Definition of erect in English:

erect

adjective

  • 1Rigidly upright or straight:

    ‘she stood erect with her arms by her sides’
    • ‘When the bar reaches knee level extend your torso and stand erect with your straight down at your sides, exhaling as you do so’
    • ‘He sat bolt upright, his hackles jumping erect.’
    • ‘The trunk is held erect with the spine straight and chest lifted.’
    • ‘I also prefer the world of Ash trees as they are straight and erect, no messing about clogging up the skyline.’
    • ‘They were tall and erect, straight men in every sense of the term.’
    • ‘She bent over, with her arm still erect, and snatched it with her other hand.’
    • ‘The flowers are upright, erect and funnel-like in shape, measuring about 40 mm in length.’
    • ‘These were active, fast-moving animals, with fully erect and upright posture, just like dinosaurs and mammals.’
    • ‘The upright beam was held erect with guys, while the oblique arm or boom hoisted and swung the stone into position.’
    • ‘It was realized that the Neandertal people, when healthy, stood straight and erect.’
    • ‘His back is perfectly straight and erect, his hands behind his head, grasping at his hair, face contorted in agony.’
    • ‘That is to say, these feelings, shaped by biology and gravity which commit us to an upright and erect posture, have obscured some very necessary goals of architecture.’
    • ‘Stand up straight - studies show that if you stand upright with your head erect, smile and breathe deeply, it is almost impossible to ‘feel’ depressed.’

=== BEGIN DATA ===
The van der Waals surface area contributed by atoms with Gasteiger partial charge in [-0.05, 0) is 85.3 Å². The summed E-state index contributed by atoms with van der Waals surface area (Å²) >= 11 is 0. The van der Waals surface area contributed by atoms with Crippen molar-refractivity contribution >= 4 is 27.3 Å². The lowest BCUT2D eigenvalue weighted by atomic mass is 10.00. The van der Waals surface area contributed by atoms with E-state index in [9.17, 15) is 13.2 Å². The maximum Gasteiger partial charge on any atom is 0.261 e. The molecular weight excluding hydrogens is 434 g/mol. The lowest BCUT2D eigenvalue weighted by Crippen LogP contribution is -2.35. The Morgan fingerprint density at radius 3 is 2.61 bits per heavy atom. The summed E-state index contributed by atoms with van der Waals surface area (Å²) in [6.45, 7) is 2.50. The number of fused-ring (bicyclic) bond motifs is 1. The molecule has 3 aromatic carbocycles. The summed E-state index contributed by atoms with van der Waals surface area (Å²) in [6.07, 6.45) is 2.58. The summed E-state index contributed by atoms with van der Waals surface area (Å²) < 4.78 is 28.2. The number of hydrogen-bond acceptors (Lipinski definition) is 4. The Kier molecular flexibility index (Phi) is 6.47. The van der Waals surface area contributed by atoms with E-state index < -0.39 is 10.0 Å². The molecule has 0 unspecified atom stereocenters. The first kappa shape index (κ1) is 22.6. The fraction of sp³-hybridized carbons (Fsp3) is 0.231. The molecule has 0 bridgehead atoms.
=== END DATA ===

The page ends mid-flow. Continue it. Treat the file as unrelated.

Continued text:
• ‘He possessed an erect, upright bearing and as his hair turned gray, he became more physically impressive but not domineering in appearance.’
    • ‘He stood erect, his arms hanging stiffly at his sides.’
    • ‘Remembering to keep your body straight, head erect, arms straight and to the sides or above the head, is really quite difficult.’
    • ‘The basic principle is to keep an upright, erect posture.’
    • ‘Another of the positions is keeping the back straight and erect, with the vertebrae of the spinal column in a straight line.’
    • ‘Inhale while in lunge, bringing torso erect, then raise arms straight overhead.’
    • ‘Suddenly, I saw its myriad blades rise erect and shivering.’
    upright, bolt upright, straight, vertical, perpendicular, plumb, standing up
    bristling, upright
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    1. 1.1 (of the penis, clitoris, or nipples) enlarged and rigid, especially in sexual excitement.
      • ‘A condom is a thin sheath, usually made out of latex, which is rolled onto an erect penis before sexual contact.’
      • ‘But I did notice that I was the only woman in there whose nipples were erect.’
      • ‘The worn T-shirt she wore did nothing to conceal the fact that Jess was cold, her hard, erect nipples pressing against the soft cotton of her shirt.’
      • ‘As she said this, she lifted a plasticine model of an erect penis, complete with testicles and all.’
      • ‘However, while I was outside yesterday, I noticed that my left nipple was particularly erect.’
      • ‘An automatic system causes the nipple to become erect when stimulated by tactile or sexual stimuli.’
      • ‘It cannot produce desire; it simply helps to make a penis erect once the desire is there.’
      • ‘Such women as these emasculate the male sexual drive, they reduce the man's erect penis to a limp one!’
      • ‘It was fully erect, and standing straight out from his body.’
      • ‘So I wanted her, wanted to run my tongue over those erect nipples, to play with the twin black hairs, to know what it felt like to slip inside her.’
      • ‘I find it ludicrous that an erect penis or penetration is still something that is not really permitted to be shown.’